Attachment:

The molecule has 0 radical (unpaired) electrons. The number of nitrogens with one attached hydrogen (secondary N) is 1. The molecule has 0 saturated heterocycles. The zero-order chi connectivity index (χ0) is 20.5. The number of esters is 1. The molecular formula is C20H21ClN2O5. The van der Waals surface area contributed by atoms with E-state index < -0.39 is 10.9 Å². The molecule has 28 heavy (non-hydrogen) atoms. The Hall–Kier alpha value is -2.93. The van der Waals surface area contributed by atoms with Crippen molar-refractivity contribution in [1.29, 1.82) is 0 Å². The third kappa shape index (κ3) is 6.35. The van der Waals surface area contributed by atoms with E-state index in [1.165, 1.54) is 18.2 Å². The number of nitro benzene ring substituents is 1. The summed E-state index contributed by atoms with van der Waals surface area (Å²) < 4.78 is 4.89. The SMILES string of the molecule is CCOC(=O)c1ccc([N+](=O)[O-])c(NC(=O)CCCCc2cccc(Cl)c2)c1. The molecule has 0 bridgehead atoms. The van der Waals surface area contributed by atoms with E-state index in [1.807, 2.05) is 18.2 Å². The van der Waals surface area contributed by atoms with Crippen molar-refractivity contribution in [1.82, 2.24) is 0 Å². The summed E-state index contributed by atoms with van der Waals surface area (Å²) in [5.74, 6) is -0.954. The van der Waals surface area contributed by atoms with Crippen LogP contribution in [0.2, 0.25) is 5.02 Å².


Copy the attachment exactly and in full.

The molecule has 0 radical (unpaired) electrons. The number of nitrogens with one attached hydrogen (secondary N) is 1. The molecule has 0 saturated heterocycles. The zero-order chi connectivity index (χ0) is 20.5. The number of esters is 1. The molecular formula is C20H21ClN2O5. The van der Waals surface area contributed by atoms with E-state index < -0.39 is 10.9 Å². The molecule has 28 heavy (non-hydrogen) atoms. The Hall–Kier alpha value is -2.93. The van der Waals surface area contributed by atoms with Crippen molar-refractivity contribution in [1.29, 1.82) is 0 Å². The third kappa shape index (κ3) is 6.35. The van der Waals surface area contributed by atoms with E-state index in [1.165, 1.54) is 18.2 Å². The number of nitro benzene ring substituents is 1. The summed E-state index contributed by atoms with van der Waals surface area (Å²) < 4.78 is 4.89. The SMILES string of the molecule is CCOC(=O)c1ccc([N+](=O)[O-])c(NC(=O)CCCCc2cccc(Cl)c2)c1. The molecule has 0 bridgehead atoms. The van der Waals surface area contributed by atoms with E-state index in [1.807, 2.05) is 18.2 Å². The van der Waals surface area contributed by atoms with Crippen molar-refractivity contribution in [1.82, 2.24) is 0 Å². The summed E-state index contributed by atoms with van der Waals surface area (Å²) in [5.74, 6) is -0.954. The van der Waals surface area contributed by atoms with Crippen LogP contribution in [0.2, 0.25) is 5.02 Å².